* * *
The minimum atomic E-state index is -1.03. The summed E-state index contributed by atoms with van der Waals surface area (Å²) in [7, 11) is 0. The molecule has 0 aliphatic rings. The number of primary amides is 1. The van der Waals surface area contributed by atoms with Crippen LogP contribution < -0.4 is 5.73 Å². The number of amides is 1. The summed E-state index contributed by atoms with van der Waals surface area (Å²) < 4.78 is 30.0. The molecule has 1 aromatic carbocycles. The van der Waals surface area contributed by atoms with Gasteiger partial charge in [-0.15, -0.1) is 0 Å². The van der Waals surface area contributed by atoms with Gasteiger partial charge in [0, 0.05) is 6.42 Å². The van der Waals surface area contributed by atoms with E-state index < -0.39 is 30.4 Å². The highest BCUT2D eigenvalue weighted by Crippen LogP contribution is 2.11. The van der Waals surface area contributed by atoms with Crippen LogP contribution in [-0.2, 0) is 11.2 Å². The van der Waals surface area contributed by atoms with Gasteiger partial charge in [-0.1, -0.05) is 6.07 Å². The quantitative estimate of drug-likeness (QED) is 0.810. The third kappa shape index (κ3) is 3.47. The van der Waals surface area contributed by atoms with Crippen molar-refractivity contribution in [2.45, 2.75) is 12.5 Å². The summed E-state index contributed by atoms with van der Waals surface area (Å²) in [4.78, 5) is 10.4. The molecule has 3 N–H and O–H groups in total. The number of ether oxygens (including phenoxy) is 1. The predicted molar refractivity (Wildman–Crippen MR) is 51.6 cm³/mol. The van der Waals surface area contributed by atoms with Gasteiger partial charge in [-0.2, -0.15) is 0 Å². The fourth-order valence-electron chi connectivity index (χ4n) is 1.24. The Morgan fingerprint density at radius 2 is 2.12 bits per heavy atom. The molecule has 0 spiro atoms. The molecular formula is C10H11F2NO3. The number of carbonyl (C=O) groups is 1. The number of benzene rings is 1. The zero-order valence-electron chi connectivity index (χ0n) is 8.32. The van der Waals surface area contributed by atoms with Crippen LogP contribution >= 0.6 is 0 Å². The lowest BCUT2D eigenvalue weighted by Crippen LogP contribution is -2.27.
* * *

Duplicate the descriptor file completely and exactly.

The minimum atomic E-state index is -1.03. The summed E-state index contributed by atoms with van der Waals surface area (Å²) in [7, 11) is 0. The molecule has 0 aliphatic rings. The number of primary amides is 1. The van der Waals surface area contributed by atoms with Crippen LogP contribution < -0.4 is 5.73 Å². The number of amides is 1. The summed E-state index contributed by atoms with van der Waals surface area (Å²) < 4.78 is 30.0. The molecule has 1 aromatic carbocycles. The van der Waals surface area contributed by atoms with Gasteiger partial charge in [-0.15, -0.1) is 0 Å². The van der Waals surface area contributed by atoms with Gasteiger partial charge in [0, 0.05) is 6.42 Å². The van der Waals surface area contributed by atoms with E-state index < -0.39 is 30.4 Å². The highest BCUT2D eigenvalue weighted by Crippen LogP contribution is 2.11. The van der Waals surface area contributed by atoms with Crippen LogP contribution in [-0.2, 0) is 11.2 Å². The van der Waals surface area contributed by atoms with Gasteiger partial charge in [-0.1, -0.05) is 6.07 Å². The quantitative estimate of drug-likeness (QED) is 0.810. The third kappa shape index (κ3) is 3.47. The van der Waals surface area contributed by atoms with Crippen molar-refractivity contribution in [2.45, 2.75) is 12.5 Å². The summed E-state index contributed by atoms with van der Waals surface area (Å²) in [4.78, 5) is 10.4. The molecule has 3 N–H and O–H groups in total. The number of ether oxygens (including phenoxy) is 1. The predicted molar refractivity (Wildman–Crippen MR) is 51.6 cm³/mol. The van der Waals surface area contributed by atoms with Gasteiger partial charge in [-0.2, -0.15) is 0 Å². The fourth-order valence-electron chi connectivity index (χ4n) is 1.24. The Morgan fingerprint density at radius 2 is 2.12 bits per heavy atom. The molecule has 0 spiro atoms. The molecular formula is C10H11F2NO3. The number of carbonyl (C=O) groups is 1. The number of benzene rings is 1. The zero-order valence-electron chi connectivity index (χ0n) is 8.32. The van der Waals surface area contributed by atoms with Crippen LogP contribution >= 0.6 is 0 Å². The lowest BCUT2D eigenvalue weighted by Crippen LogP contribution is -2.27.